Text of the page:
AVEQ May Be Forced to Shut Down Amid Decreasing Revenue

Executives Alleged to Have Misused Association Credit Cards

  • AVEQ was first founded in 2015 and operates on the provincial level by grouping together student associations from Quebec that join on as members. It currently represents undergraduates from Concordia and students from Université du Québec à Rimouski. File Photo Brian Lapuz

The Association for the Voice of Education in Quebec may not exist for much longer.

In an email from AVEQ’s board on Dec. 13, executives and staff were told they will be laid off this January as the association reassesses its financial stability and its continuity.

AVEQ was first founded in 2015 and operates on the provincial level by grouping together student associations from Quebec that join on as members. It currently represents undergraduates from Concordia and students from Université du Québec à Rimouski, who each pay $3.50 a semester to fund the organization.

Executives declined to comment on the announcement, which was brought to The Link’s attention by Sophia Sahrane, an advisor to the executive team.

Board member and Concordia Student Union executive Camille Thompson said AVEQ decided to lay people off because they didn’t have enough to cover the cost of salaries. In October, students from Chicoutimi left the organization, resulting in a loss revenue–their membership fees were originally projected to bring in just over $53,000 for the 2018-2019 year.

This summer AVEQ projected a deficit of about $70,000. According to Thompson, a projection for a balanced budget was also realized in November, but with only two student associations remaining and decreasing revenue, AVEQ will be forced to close or restructure completely.

Thompson said the Association étudiante de l’Université du Québec à Rimouski will be looking to leave AVEQ at their next members assembly in late January. If the vote fails, Rimouski students can still leave through a referendum vote at their own campus. Rimouski students were originally projected to bring in about $26,000 for the 2018-2019 year.

If Rimouski students leave, Thompson said the CSU’s council will push for Concordia undergraduates to do the same.

“If no one is willing to come and join in, then maybe it’s better to create something new,” Thompson said. “Maybe it’s that the student movement hasn’t been as strong in the last three years, or maybe people were just not willing to join.”

“There were a lot of internal problems at AVEQ, and we did the best we could but we are also students,” she continued.

Credit Card Misuse

Sophia Sahrane previously worked as an executive for the Concordia Student Union, and can be seen here in 2017 at a press conference by the CSU office. File Photo Miriam Lafontaine.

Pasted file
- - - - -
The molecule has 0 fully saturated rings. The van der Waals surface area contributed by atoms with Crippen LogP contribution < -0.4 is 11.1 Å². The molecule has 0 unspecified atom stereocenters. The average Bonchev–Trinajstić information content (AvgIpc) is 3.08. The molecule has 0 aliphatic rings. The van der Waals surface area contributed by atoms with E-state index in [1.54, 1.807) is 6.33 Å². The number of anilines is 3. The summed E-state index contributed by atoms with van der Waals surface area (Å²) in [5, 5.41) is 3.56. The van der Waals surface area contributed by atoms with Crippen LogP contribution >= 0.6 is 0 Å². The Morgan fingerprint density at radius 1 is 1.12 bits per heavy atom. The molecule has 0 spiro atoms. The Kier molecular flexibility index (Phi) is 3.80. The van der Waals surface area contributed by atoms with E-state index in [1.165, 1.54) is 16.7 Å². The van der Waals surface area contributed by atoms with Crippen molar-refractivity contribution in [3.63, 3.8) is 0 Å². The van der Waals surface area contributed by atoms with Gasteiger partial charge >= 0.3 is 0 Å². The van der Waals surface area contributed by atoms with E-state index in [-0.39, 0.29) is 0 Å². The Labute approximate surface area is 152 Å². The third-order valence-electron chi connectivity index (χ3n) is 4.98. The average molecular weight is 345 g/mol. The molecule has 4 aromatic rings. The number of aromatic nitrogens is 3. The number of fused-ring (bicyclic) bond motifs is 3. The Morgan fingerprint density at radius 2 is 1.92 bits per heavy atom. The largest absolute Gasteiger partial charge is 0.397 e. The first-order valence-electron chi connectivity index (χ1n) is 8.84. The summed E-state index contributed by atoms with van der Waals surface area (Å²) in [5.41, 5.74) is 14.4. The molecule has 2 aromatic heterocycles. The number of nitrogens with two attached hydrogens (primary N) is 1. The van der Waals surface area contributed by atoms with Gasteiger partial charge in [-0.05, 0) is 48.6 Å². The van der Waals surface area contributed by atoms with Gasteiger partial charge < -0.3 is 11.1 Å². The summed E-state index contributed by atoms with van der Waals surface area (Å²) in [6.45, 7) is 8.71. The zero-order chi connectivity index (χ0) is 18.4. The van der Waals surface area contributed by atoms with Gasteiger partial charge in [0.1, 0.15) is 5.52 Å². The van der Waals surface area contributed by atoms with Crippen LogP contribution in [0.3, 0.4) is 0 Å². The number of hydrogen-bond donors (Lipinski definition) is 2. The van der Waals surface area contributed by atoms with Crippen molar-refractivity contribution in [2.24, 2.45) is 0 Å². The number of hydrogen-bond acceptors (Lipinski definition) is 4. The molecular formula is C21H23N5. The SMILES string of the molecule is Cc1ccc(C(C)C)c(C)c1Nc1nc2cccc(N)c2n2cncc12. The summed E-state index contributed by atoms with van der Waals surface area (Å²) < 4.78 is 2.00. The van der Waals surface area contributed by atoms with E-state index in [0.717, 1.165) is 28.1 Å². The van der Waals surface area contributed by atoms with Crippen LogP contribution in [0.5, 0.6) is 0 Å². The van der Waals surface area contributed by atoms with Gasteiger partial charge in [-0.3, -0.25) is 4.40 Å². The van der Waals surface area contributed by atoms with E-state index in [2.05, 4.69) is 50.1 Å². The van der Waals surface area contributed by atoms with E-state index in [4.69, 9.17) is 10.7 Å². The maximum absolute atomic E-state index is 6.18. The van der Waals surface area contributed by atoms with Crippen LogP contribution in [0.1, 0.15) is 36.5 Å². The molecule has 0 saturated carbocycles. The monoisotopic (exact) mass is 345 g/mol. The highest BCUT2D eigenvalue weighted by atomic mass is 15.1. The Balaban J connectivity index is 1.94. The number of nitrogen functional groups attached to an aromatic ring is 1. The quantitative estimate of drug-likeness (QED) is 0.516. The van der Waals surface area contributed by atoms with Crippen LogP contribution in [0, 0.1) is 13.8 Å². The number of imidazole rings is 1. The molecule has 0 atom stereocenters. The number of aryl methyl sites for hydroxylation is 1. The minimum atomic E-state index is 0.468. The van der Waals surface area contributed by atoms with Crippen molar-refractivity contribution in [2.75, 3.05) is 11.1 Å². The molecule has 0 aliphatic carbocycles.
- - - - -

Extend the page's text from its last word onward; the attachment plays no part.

Sahrane, a former executive who’s worked for AVEQ for the last three years, claimed credit cards belonging to the association were used by two executives for unnecessary and personal expenses this fall in spite of the association’s declining funds.

She also said the same executives failed to appropriately report their expenses to her so they could be vetted for approval, with Mobilization and Coordinator Anas Bouslikhane forgoing the process entirely through the fall. She also claimed Bouslikhane used AVEQ’s credit card for personal luxuries.

Sahrane said she attempted to bring up her concerns with AVEQ’s board, but was disappointed with how they responded to the situation.

“I kept cc’ing them on emails I was sending to executives to make them aware [of the excessive or unnecessary expenses],” she said. “Pretty much nothing was done.”

“The interest started growing. I had to bring it up to the board at a meeting, and the board just said to give [the two] until a certain date to submit their expenses and then just approve all of them, pay [the bills] and cancel the credit cards,” Sahrane said.

“They also said, ‘Let’s not charge them for it, let’s not ask for any money back, it’s not worth it,’” she continued. “The board was incredibly unhelpful and dismissive.”

Thompson confirmed a number of association credit cards had to be cancelled in the beginning of November and that AVEQ incurred the costs, but wouldn’t comment further on the situation.

“We paid the Visa and in the end we were focusing on other problems,” Thompson told The Link. “There were more urgent problems to treat before really tackling the subject of people reimbursing their spending.”

“I would have loved for us to act quicker, but at the time we didn’t have all the information [about the situation], and I think that really slowed down a lot of the actions we wanted to take,” she continued.

AVEQ is expected to make an announcement on its continuity by the end of January.

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